You can hardly stroll through Dallas without tripping over a steakhouse. The options are plentiful, but if you’re going to drop a paycheck on steak, sides and wine, you want to ensure that the meal is worth the splurge. Fortunately, Dallas sports an eclectic and excellent array of steakhouses, ranging from old school haunts to modern, red meat-laden palaces, where you’re guaranteed to leave happy and full. These are 11 of the city’s best steakhouses.
Ceiling studded with ornate chandeliers? Check. Motorcycle on display? Of course. An aquarium featuring a yellow submarine? You know it. The visuals are half the fun here, but the steaks are serious. Prime cuts and dry-aged steaks are grilled over wood fire, and Mishima Wagyu is cooked on a plancha and sliced. If you want a steak for the table as well as for Instagram, try the 32-ounce bone ribeye, aka the Battle Axe. Sides go beyond the usual fare, with crab-topped tots, bucatini cacio e pepe, macaroni casserole and a motorcycle. Yes, that 1974 Ducati on display is also for sale.
Another Nick Badovinous venture (Town Hearth), Brass Ram is equal parts prime rib restaurant and steakhouse, showing off a meticulous dedication to red meat. Prime rib is left to cure for 24 hours before it’s slow roasted and finished with a kiss of high heat and tallow butter. It’s available in four sizes, from 12 to 28 ounces, sliced and perfect for sharing. If you want a more traditional steak, there’s also a tenderloin, ribeye, porterhouse and NY steak frites. Throw in some shrimp cocktail and a cross-cut, top-loaded baked potato, then complete your meal with a bottle from the extensive wine list.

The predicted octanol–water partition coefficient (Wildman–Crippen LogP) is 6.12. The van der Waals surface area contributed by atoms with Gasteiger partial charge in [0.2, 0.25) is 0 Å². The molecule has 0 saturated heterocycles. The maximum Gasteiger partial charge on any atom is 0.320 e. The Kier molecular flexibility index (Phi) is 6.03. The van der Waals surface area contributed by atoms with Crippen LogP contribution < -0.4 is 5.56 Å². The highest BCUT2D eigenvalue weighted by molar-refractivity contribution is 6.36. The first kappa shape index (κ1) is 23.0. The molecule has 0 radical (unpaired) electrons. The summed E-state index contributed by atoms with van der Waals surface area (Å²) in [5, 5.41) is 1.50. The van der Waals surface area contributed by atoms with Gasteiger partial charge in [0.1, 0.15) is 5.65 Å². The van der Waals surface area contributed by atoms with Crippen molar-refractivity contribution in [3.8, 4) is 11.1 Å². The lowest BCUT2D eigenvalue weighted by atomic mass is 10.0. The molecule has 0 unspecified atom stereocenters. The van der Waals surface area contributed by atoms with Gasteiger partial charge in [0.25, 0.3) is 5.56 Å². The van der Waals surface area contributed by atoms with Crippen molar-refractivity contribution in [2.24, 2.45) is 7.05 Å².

Mister Charles is a lot more than a steakhouse, but the glitzy restaurant has a section of steaks and a kitchen staff that can cook them to perfection. If you want to double down on premium-grade Wagyu, start with the A5 striploin on brioche canape, then move to the entrees, where you’ll find Japanese A5 priced by the ounce. Or keep it local with Texas Wagyu au poivre.
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When Hôtel Swexan opened in June 2023, it brought a few new restaurants to the Harwood District, including Stillwell’s, its flagship steakhouse. Located on the seventh floor, Stillwell’s dining room sports leather banquettes, heavy drapes and dark nooks where you can focus on your dinner. The menu features HWD Beef, Harwood Hospitality’s proprietary bloodline of Akaushi cattle that are raised specifically for their restaurants. Choose from all manner of cuts, including filets, picanha, Delmonico ribeyes and bone-in tomahawks, then pair your steak with one of eight toppers and sauces like bernaise, black truffle butter and chiles toreados.
Dakota’s has been going strong in Downtown for four decades, thanks in part to its dramatic entrance. Enter the street-level glass elevator, then ride down to the subterranean courtyard and step through the doors. Inside the handsome dining room, you’ll find business lunchers during the day and couples and larger parties at night, all there for dishes like beef Wellington, cowboy ribeyes and a 36-ounce porterhouse for two. Sides range from asparagus and creamed spinach to lobster mac and cheese and lobster elote. You might as well throw in a lobster tail while you’re at it.